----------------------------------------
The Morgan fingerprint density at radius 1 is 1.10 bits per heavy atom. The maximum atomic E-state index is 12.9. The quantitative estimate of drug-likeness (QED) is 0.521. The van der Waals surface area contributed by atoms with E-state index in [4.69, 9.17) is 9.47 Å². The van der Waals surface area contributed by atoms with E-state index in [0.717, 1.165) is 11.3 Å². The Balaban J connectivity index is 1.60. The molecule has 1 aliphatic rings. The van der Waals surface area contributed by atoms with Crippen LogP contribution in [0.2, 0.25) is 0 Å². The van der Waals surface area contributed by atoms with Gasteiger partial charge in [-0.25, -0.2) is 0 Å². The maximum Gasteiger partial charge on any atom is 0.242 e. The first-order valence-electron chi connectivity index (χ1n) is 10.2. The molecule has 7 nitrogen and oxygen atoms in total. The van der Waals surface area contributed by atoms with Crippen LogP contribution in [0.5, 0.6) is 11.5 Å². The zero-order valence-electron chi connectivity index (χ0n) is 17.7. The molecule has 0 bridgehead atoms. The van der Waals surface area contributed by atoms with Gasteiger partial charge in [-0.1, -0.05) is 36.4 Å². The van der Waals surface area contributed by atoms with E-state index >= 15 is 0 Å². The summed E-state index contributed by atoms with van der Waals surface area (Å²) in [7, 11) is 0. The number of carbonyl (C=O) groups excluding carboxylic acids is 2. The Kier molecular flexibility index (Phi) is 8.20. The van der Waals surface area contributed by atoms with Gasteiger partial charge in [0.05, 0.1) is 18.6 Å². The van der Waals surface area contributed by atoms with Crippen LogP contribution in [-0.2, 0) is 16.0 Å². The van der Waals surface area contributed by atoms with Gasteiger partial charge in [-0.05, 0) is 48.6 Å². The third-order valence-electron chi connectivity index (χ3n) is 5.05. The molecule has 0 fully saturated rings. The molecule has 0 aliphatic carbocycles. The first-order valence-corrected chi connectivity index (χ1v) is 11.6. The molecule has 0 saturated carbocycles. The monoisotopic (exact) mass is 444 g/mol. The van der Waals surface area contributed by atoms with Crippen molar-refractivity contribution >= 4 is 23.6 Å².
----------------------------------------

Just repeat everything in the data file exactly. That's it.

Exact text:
The Morgan fingerprint density at radius 1 is 1.10 bits per heavy atom. The maximum atomic E-state index is 12.9. The quantitative estimate of drug-likeness (QED) is 0.521. The van der Waals surface area contributed by atoms with E-state index in [4.69, 9.17) is 9.47 Å². The van der Waals surface area contributed by atoms with E-state index in [0.717, 1.165) is 11.3 Å². The Balaban J connectivity index is 1.60. The molecule has 1 aliphatic rings. The van der Waals surface area contributed by atoms with Crippen LogP contribution in [0.2, 0.25) is 0 Å². The van der Waals surface area contributed by atoms with Gasteiger partial charge in [-0.25, -0.2) is 0 Å². The maximum Gasteiger partial charge on any atom is 0.242 e. The first-order valence-electron chi connectivity index (χ1n) is 10.2. The molecule has 7 nitrogen and oxygen atoms in total. The van der Waals surface area contributed by atoms with Crippen LogP contribution in [0.5, 0.6) is 11.5 Å². The zero-order valence-electron chi connectivity index (χ0n) is 17.7. The molecule has 0 bridgehead atoms. The van der Waals surface area contributed by atoms with Gasteiger partial charge in [-0.1, -0.05) is 36.4 Å². The van der Waals surface area contributed by atoms with E-state index >= 15 is 0 Å². The summed E-state index contributed by atoms with van der Waals surface area (Å²) in [7, 11) is 0. The number of carbonyl (C=O) groups excluding carboxylic acids is 2. The Kier molecular flexibility index (Phi) is 8.20. The van der Waals surface area contributed by atoms with Gasteiger partial charge in [0.05, 0.1) is 18.6 Å². The van der Waals surface area contributed by atoms with Crippen LogP contribution in [-0.2, 0) is 16.0 Å². The van der Waals surface area contributed by atoms with Gasteiger partial charge in [-0.05, 0) is 48.6 Å². The third-order valence-electron chi connectivity index (χ3n) is 5.05. The molecule has 0 fully saturated rings. The molecule has 0 aliphatic carbocycles. The first-order valence-corrected chi connectivity index (χ1v) is 11.6. The molecule has 0 saturated carbocycles. The monoisotopic (exact) mass is 444 g/mol. The van der Waals surface area contributed by atoms with Crippen molar-refractivity contribution >= 4 is 23.6 Å².